Thursday, June 27, 2013

Winning a Marathon

I won the Run4Troops Saturday. I covered the Heritage Trail faster than anyone else known. That's not saying much because I know of three people in Iowa that could pop a sub 2:40 tomorrow if they wanted. I've run 2:30, so 2:47 is really no big deal. Regardless 2:30 is no big deal either. I quit reading the results at major marathons before I get to 2:30.

What does it mean to win a marathon? There were only 108 individuals in the race so I suppose that once again puts me in the fastest 1%. Not 1% of people mind you, 1% of marathoners. Not all people even attain marathoner status.

It's past my bedtime so much for the philosophical and on with the physical.
Marathon Pace and Heart Rate

This is my GPS data of pace and heart rate for the race. I hope you like it because the heart rate monitor chaffed my chest and now I have a burn/scab an inch long on my sternum. You can forget me doing this in any serious marathon.

I executed the plan quite well. The first mile was 6:20 way too fast but I stayed relaxed the first 16 miles as planned before dropping the pace under 6 and upping the heart rate as shown above. In that 17th mile I moved from 4th to 2nd. Then right after mile 22 I moved into first with a jerk move. I eased up beside the leader and ran stride for stride with him for a bit before taking off 30s a mile faster just before the checkpoint. Regardless, I did what I set out to do. I did struggle the last three miles. This felt more like a long run than a race. I mean, I have worked roughly as hard in other long runs and struggled even worse in the later miles of long runs that a few 6:30s near the end isn't the end of the world to me.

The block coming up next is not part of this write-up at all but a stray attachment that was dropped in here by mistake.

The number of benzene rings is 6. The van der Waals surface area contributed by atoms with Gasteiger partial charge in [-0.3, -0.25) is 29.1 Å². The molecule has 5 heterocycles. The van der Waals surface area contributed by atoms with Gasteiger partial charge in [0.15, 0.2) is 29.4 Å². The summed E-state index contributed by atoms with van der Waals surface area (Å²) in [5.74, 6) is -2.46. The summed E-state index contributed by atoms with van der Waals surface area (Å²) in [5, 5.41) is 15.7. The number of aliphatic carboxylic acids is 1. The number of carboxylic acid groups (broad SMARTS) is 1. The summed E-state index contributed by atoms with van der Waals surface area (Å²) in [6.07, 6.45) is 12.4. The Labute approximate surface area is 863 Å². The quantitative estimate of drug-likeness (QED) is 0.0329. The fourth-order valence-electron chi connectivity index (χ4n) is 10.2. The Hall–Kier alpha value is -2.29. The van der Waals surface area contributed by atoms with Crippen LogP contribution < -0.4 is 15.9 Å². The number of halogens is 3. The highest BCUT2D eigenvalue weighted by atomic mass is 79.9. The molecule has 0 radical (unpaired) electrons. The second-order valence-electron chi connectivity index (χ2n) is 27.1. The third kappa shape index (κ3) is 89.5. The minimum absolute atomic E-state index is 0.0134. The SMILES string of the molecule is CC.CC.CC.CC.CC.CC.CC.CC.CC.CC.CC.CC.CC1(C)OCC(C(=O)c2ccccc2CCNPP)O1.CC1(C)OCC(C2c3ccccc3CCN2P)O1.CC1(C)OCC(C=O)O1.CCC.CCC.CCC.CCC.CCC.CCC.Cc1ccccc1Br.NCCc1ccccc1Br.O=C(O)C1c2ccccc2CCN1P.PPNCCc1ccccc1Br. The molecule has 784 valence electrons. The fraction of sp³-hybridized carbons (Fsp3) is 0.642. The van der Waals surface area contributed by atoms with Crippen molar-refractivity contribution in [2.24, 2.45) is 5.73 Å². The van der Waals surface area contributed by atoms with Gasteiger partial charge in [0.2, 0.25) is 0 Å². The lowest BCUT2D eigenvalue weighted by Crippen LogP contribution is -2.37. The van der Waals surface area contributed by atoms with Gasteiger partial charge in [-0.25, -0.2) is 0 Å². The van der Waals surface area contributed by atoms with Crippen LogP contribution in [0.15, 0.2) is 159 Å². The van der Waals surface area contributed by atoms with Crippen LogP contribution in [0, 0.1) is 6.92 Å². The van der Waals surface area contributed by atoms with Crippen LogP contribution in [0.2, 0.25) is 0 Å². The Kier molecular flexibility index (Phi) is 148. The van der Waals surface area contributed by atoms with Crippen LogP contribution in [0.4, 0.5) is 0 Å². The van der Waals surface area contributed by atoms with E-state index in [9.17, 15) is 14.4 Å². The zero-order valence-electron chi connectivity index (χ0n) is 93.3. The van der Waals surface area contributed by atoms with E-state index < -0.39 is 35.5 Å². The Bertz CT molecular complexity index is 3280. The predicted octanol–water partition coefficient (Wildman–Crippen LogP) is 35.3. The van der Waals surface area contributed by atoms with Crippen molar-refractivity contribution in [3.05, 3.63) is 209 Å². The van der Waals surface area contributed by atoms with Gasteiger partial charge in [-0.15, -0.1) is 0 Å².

People wonder what I think about while running for nearly three hours. I spent a lot of time thinking about pacing and drinking fluids and keeping my upper body relaxed. However, in this race I spent part of the race talking to other racers including a 22 year old that fell apart later in the race. A marathon is hard! I spent quite a bit of time thanking God for the blessing of being able to run this far healthy. There have been times when I was worried that my running might end, and it was going plenty strong Saturday. I am so blessed.

Finally, here is a video of me with a little less than three miles left. I was not feeling great at this point.


  1. Your are in the top 1% of Marathoners who were at your race. You are not in the top 1% of all Marathoners. Just think you should put your comment within an accurate context.

    Congrats on the race though - well done!

  2. Congrats on winning the marathon, Isaiah!

  3. Anonymous, at CIM in December 2011 I was 40th of 5756 marathon finishers and in Green Bay in May 2011 I was 6th of 2055 finishers. Also, in 2011 I ran the 3621st fastest marathon time in the world, while there were over 530,000 marathon finishes in the United States. So I'm really more in the top 0.5%, but the point was to stress that once one arrives at the top 1% there are many other goals and greater challenges.

    Thanks Russ!


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